Response: All boards seek five plus years for admission to class 1. So the reason given in the draft that this is due to lack of suitable preprimary options does not stand. Further the draft presents a rosy picture of ECCE in terms of joyful and playful learning and lifelong skills. This may be possible in some places of some states. Often preschools do not exist in rural areas. Preschools are expensive and parents do not consider them important even in towns and urban areas. Parents’ objective is to cultivate in a child the habit of being away from home and to sit for playful learning. The draft states that ECCE is perhaps the greatest and most powerful equalizer. I do not agree with this observation. Rather, I foresee ECCE giving the rich and urban motivated parents a good foundation for children since they are career conscious and demand accountability. This may not be true in rural areas.


  1. Extension of the RTE Act to include early childhood education: [p.53] Given the necessity and importance of developmentally-appropriate learning during a child’s most critical phase of brain development, the availability of free and compulsory quality pre-primary education for all 3-6 year olds will be included as an integral part of the RTE Act (see P8.4.1). Here, by ‘compulsory’, it is meant that it will be obligatory for the public system to provide appropriate and quality educational infrastructure, facilities, and educators to all children in the age group 3-6 years, with a special emphasis on reaching the most socio-economically disadvantaged children through ECCE services.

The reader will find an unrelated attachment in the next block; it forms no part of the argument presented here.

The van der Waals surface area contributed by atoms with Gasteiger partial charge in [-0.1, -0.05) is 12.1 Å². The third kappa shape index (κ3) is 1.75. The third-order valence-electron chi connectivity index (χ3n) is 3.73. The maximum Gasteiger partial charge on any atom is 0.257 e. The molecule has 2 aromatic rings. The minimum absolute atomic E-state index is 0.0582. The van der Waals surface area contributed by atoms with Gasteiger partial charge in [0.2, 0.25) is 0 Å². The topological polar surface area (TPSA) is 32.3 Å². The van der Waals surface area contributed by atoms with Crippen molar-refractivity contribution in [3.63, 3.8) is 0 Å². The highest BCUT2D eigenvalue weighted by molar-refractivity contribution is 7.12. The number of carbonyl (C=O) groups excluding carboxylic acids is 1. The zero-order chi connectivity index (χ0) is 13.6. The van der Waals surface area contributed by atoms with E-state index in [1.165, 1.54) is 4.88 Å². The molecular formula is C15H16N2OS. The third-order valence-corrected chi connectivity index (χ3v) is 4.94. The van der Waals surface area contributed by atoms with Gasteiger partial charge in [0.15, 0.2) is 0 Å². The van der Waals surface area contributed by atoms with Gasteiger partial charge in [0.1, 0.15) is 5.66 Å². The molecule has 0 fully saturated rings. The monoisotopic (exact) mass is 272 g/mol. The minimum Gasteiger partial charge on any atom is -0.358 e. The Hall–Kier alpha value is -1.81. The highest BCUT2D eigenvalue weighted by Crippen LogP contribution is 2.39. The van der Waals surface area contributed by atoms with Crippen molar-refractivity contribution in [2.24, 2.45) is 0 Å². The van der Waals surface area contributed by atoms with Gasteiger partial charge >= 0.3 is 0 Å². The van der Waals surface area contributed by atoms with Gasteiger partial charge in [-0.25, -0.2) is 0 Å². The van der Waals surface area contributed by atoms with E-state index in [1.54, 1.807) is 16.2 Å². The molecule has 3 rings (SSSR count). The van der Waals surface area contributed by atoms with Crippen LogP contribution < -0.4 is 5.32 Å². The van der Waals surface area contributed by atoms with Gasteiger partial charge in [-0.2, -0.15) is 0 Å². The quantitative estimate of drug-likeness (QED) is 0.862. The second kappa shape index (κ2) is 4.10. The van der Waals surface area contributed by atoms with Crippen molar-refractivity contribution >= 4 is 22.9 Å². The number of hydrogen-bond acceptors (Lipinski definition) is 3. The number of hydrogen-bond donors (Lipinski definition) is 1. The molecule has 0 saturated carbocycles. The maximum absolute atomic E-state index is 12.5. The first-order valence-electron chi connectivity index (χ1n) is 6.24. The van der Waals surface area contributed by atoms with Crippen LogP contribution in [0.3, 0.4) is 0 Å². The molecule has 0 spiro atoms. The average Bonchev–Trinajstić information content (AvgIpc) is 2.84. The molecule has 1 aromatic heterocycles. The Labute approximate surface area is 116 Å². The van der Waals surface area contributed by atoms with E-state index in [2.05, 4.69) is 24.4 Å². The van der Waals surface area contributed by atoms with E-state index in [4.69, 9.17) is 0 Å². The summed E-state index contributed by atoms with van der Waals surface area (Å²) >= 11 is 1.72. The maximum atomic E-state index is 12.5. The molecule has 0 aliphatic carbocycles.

Response: Though RTE is in place, most government primary schools lack appropriate and quality educational structure and facilities. The government may demand all this from private schools. Further, midday meal has totally disrupted teaching in most rural schools. Paper work and orderly distribution of meals are substituted for teaching. So the supervised play-based education of building the child’s innate abilities and all-important lifelong skills of cooperation, teamwork, social interaction, compassion, equity, inclusiveness, communication, cultural appreciation, playfulness, curiosity, creativity, etc. may end up with good reports and no correspondence to what happens to children.